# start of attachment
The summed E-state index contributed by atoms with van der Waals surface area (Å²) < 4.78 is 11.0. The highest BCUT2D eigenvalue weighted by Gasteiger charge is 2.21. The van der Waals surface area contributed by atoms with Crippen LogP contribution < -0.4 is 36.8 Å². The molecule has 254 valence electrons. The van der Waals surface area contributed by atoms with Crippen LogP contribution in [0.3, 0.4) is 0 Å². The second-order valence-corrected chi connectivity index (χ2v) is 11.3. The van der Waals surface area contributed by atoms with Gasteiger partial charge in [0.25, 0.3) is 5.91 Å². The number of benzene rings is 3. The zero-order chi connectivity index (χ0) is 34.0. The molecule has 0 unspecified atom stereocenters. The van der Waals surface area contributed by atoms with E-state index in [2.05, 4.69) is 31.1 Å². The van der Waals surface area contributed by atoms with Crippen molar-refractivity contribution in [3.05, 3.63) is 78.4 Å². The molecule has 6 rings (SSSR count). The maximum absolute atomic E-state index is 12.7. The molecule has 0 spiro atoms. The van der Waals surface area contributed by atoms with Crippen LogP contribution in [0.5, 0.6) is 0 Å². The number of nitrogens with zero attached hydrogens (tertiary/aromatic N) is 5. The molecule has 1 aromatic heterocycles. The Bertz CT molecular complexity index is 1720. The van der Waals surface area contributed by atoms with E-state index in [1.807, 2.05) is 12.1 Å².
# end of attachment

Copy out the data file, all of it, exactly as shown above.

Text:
The summed E-state index contributed by atoms with van der Waals surface area (Å²) < 4.78 is 11.0. The highest BCUT2D eigenvalue weighted by Gasteiger charge is 2.21. The van der Waals surface area contributed by atoms with Crippen LogP contribution < -0.4 is 36.8 Å². The molecule has 254 valence electrons. The van der Waals surface area contributed by atoms with Crippen LogP contribution in [0.3, 0.4) is 0 Å². The second-order valence-corrected chi connectivity index (χ2v) is 11.3. The van der Waals surface area contributed by atoms with Gasteiger partial charge in [0.25, 0.3) is 5.91 Å². The number of benzene rings is 3. The zero-order chi connectivity index (χ0) is 34.0. The molecule has 0 unspecified atom stereocenters. The van der Waals surface area contributed by atoms with E-state index in [2.05, 4.69) is 31.1 Å². The van der Waals surface area contributed by atoms with Crippen molar-refractivity contribution in [3.05, 3.63) is 78.4 Å². The molecule has 6 rings (SSSR count). The maximum absolute atomic E-state index is 12.7. The molecule has 0 spiro atoms. The van der Waals surface area contributed by atoms with Crippen LogP contribution in [0.5, 0.6) is 0 Å². The number of nitrogens with zero attached hydrogens (tertiary/aromatic N) is 5. The molecule has 1 aromatic heterocycles. The Bertz CT molecular complexity index is 1720. The van der Waals surface area contributed by atoms with E-state index in [1.807, 2.05) is 12.1 Å².